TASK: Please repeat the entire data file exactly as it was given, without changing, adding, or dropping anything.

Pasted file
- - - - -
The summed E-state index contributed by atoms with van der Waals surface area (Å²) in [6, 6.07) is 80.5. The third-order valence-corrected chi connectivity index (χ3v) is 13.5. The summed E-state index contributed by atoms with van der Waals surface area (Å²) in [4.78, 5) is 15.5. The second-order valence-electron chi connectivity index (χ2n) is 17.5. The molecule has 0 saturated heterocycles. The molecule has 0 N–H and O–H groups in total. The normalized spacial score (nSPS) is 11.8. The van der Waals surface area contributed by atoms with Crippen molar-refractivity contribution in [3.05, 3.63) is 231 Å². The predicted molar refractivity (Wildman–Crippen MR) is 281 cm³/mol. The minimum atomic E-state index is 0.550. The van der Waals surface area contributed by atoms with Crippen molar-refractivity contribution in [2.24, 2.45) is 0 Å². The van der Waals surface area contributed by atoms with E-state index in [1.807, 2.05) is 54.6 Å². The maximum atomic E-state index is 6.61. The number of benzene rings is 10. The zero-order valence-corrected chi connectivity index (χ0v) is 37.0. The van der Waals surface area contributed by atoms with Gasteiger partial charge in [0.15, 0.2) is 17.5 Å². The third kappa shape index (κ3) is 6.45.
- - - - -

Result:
The summed E-state index contributed by atoms with van der Waals surface area (Å²) in [6, 6.07) is 80.5. The third-order valence-corrected chi connectivity index (χ3v) is 13.5. The summed E-state index contributed by atoms with van der Waals surface area (Å²) in [4.78, 5) is 15.5. The second-order valence-electron chi connectivity index (χ2n) is 17.5. The molecule has 0 saturated heterocycles. The molecule has 0 N–H and O–H groups in total. The normalized spacial score (nSPS) is 11.8. The van der Waals surface area contributed by atoms with Crippen molar-refractivity contribution in [3.05, 3.63) is 231 Å². The predicted molar refractivity (Wildman–Crippen MR) is 281 cm³/mol. The minimum atomic E-state index is 0.550. The van der Waals surface area contributed by atoms with Crippen molar-refractivity contribution in [2.24, 2.45) is 0 Å². The van der Waals surface area contributed by atoms with E-state index in [1.807, 2.05) is 54.6 Å². The maximum atomic E-state index is 6.61. The number of benzene rings is 10. The zero-order valence-corrected chi connectivity index (χ0v) is 37.0. The van der Waals surface area contributed by atoms with Gasteiger partial charge in [0.15, 0.2) is 17.5 Å². The third kappa shape index (κ3) is 6.45.